SLINGSHOT Hover Glide Apollo 60
Sizes Available: Front Wing 60cm
Sizes Tested: Front Wing 60cm

Slingshot Says:

If you’re looking for the most well-rounded wing in the Hover Glide range, this is it. With equal parts lift, speed, stability and turning, the Apollo 60 is ready for anything you can throw at it. Perfect for going fast, carving, as well as learning all the latest tricks and fancy foot placement.

Visit for more info: www.slingshotsports.com/Hover-Glide-Apollo-60-cm-Carbon-Wing

Tkb Says:

If you’ve bought into Slingshot’s Hover Glide foil system there’s a large family of modular wings that you can swap into the mix and one such freeride wing is the Apollo 60cm. The Apollo is a fun freeride wing that offers a wider range between low and top speeds with a bit more active inputs for a really fun freeride mix. The Apollo wing features a lower aspect spade-like outline with less profile and no winglets on the tips. The Apollo uses Slingshot’s super durable carbon front wing construction that allows you to beat the living snot out of these wings with brutal bottom strikes amounting to minor cosmetic wear (trust us, we have done our worst on our long-term SS test gear with amazing results). The Hover Glide system uses a durable aluminum fuselage and an aluminum mast that requires three different Allen hex wrenches to assemble/disassemble the entire system. We rode the Apollo 60cm wing with the Fkite package which comes with the 71cm Hover Glide mast and 42cm stabilizer wing.

The Apollo introduces to SS’s slower speed freeride program a middle ground that offers a nice slow to medium foil-up speed for smooth and intuitive waterstarts, but also a higher and slightly more agile top-end speed for all-around foilboarding. The Apollo feels efficient for its 60cm size and is fairly quick with its handling. We really liked how the yaw and roll axes worked together with little inputs transferring into quick responses that make this wing feel loose, active and skatey. While the Apollo has the lower end foil-up speed that would feel comfortable to the entry-level foiler, it might be a bit more twitchy and responsive for the less aggressive learners out there. The person that will want to give the Apollo a go will be the more capable intermediate and advanced foiler that wants a wing that can stall and slow down just enough to play within the troughs of faster windswell with tight, flickable carves and then lock and load for the horizon with its swift higher-end speed. If you’re looking for a super slow surf foil with locked-in control, the Infinity 76 might be more your slice of pie, but the Apollo feels like the middle ground for a carving freeride foil that maximizes your speed range while delivering an extra dose of agility.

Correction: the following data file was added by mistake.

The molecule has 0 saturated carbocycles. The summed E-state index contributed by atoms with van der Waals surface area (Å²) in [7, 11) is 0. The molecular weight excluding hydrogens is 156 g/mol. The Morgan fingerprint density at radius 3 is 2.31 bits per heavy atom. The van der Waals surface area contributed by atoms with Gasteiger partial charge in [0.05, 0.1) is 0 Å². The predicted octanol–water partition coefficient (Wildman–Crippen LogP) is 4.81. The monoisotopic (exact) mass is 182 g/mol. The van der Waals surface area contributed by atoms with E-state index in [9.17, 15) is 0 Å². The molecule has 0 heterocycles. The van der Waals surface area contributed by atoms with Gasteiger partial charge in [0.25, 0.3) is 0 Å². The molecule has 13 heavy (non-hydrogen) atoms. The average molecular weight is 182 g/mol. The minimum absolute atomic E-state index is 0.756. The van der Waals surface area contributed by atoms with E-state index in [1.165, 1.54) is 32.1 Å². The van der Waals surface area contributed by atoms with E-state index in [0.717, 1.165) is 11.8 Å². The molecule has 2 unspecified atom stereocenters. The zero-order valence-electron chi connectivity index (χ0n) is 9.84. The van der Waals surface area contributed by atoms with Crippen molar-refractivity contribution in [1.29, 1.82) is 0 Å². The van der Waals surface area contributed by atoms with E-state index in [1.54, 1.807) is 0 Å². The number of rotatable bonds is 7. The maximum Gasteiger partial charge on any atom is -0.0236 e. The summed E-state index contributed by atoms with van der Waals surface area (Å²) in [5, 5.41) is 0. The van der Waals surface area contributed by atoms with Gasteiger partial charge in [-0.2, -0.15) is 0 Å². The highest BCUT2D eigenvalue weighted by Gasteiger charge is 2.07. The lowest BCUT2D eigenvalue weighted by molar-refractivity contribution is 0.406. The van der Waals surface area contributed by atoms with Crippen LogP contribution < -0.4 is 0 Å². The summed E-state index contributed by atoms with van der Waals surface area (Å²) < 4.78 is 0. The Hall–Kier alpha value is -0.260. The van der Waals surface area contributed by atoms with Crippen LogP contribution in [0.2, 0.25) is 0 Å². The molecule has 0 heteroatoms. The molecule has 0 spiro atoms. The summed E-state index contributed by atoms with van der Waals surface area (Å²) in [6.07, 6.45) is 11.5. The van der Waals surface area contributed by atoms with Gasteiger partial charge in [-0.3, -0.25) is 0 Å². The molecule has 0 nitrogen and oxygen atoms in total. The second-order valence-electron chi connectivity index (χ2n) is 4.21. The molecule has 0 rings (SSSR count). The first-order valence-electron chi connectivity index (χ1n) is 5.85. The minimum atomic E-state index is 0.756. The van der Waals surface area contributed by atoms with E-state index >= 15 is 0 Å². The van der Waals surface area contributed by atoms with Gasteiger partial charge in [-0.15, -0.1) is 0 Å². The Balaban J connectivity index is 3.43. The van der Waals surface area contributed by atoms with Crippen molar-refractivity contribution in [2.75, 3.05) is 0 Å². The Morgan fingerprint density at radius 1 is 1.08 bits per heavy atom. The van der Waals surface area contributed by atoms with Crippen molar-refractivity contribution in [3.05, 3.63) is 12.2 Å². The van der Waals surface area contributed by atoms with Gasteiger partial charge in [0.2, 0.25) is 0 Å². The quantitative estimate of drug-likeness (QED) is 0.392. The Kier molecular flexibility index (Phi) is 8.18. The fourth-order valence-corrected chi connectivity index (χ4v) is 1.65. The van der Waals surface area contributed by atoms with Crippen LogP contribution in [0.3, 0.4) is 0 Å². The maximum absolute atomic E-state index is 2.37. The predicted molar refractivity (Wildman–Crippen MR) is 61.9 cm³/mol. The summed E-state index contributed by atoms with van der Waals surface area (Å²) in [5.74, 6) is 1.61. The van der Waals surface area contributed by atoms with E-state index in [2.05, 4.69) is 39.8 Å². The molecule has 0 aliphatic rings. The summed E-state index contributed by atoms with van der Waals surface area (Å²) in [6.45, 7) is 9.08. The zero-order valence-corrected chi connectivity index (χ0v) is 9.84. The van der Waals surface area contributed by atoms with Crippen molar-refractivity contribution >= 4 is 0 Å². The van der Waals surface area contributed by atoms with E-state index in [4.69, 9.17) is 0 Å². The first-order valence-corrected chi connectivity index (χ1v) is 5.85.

Want to view all our 2020 Freeride, Light Wind and Wingsurf Gear Reviews in one convenient digital guide? Get free access HERE. If you’re already a subscriber, thank you for your support! Log into your account to view our 2020 Freeride Gear Review Guide.


 

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